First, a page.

If no treatment is rendered, the animal usually succumbs to the disease within 1-2 months from the time of diagnosis. Surgical resection of the tumor and/or limb amputation are key to treatment of osteosarcoma. Though many owners are at first hesitant about surgery, they frequently observe that their dogs improve dramatically after this treatment. This is by and large because a source of constant pain has been removed. It is important to note, however, that surgical resection alone does little to prolong the dog's survival time.

What about chemotherapy?

Osteosarcoma is always considered to have spread microscopically in the dog's body by the time the diagnosis is made. This is the reason that surgery alone fails to control the disease. To attack the cancer cells both locally and systemically, chemotherapeutic agents can be used. The goals of therapy are to preserve a good to excellent quality of life for the dog, eliminate pain, and provide as long a remission time as is possible. Cure is not a reasonable goal at this time, and this fact must be realized by the owner prior to initiating therapy.The two most common chemotherapy agents used for osteosarcoma are Adriamycin® and platinum compounds such as Carboplatin or Cisplatin. Because Adriamycin® and Carboplatin are synergistic with respect to their anti-cancer activity, they are often alternated in treatment protocols. Treatments are done as outpatient visits, every 3-4 weeks, for a total of 4-6 treatments. The actual treatment time takes approximately 30 minutes.

As previously mentioned, a dog that is given no treatment, or treatment with surgery alone is expected to live 1-2 months from the time of diagnosis. However, for a dog that undergoes surgery plus adjunct chemotherapy, the expected 1 year survival rate is 50%, the 2 year survival rate falls to about 20%. The cancer eventually starts to grow in the lungs which leads to coughing, weight loss, and malaise.

Side Effects of Therapy?

Healing from surgery is usually rapid and complete. The results in terms of cosmetics, function, and owner acceptance is excellent in most cases. All chemotherapeutic agents have potential side effects, which should be understood by the owner so that proper intervention can occur if the need arises.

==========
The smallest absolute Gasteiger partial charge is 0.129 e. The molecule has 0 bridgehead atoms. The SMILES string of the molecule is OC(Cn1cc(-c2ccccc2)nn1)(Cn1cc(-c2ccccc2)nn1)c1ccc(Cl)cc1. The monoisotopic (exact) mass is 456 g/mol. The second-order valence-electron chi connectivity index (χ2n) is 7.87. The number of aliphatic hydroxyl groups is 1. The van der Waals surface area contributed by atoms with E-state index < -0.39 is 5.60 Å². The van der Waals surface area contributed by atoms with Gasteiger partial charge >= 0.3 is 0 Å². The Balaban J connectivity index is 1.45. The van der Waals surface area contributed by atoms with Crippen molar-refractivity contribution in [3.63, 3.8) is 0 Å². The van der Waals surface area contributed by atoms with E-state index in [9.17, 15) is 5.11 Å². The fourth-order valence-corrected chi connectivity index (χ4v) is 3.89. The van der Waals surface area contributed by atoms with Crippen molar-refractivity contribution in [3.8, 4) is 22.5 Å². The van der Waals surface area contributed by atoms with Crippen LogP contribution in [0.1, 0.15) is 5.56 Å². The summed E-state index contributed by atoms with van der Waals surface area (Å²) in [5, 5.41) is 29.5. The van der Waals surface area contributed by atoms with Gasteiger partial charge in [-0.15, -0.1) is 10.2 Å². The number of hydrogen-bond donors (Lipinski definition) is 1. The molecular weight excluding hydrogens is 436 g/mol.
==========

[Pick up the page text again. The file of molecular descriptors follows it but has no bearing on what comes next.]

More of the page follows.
Adriamycin®

Adriamycin is a potent anti-cancer drug used in both humans and animals for many different types of cancers. It has been shown to be beneficial in treating canine osteosarcoma, but is best used with a platinum compound. Occasionally, nausea and vomiting can occur within 2 days of administration of the drug. These episodes are infrequent and can usually be mitigated by using anti-nausea medications. The most serious side effect results from the dog's white blood cells being lowered (infection fighting cells). This usually occurs about 5-8 days after treatment. Symptoms include sudden lethargy, refusal to eat, reluctance to rise, and fever. If this happens, follow the directions you have been given and/or call the hospital ASAP. This side effect can be rapidly and successfully treated. However, ignoring these important signs can be lethal!

Carboplatin

Carboplatin is the "gold standard" in treating canine osteosarcoma. It is useful as a single agent, or in combination with Adriamycin®. Carboplatin occasionally causes dogs to act "subdued" or have a decreased appetite for 2-3 days after administration. This effect tends to be mild. Carboplatin, like Adriamycin®, has a tendency to lower the white blood cell/platelet counts. This is less common and usually less severe than with Adriamycin®. It occurs approximately 10-13 days after administration. This drug could theoretically cause damage to the kidneys over time, but this is very uncommon. Your dog will be monitored for side effects during treatment. Unfortunately, because the "platinum" compounds actually do contain platinum, they are very costly! A cost estimate of treatment will be given to you during your visit.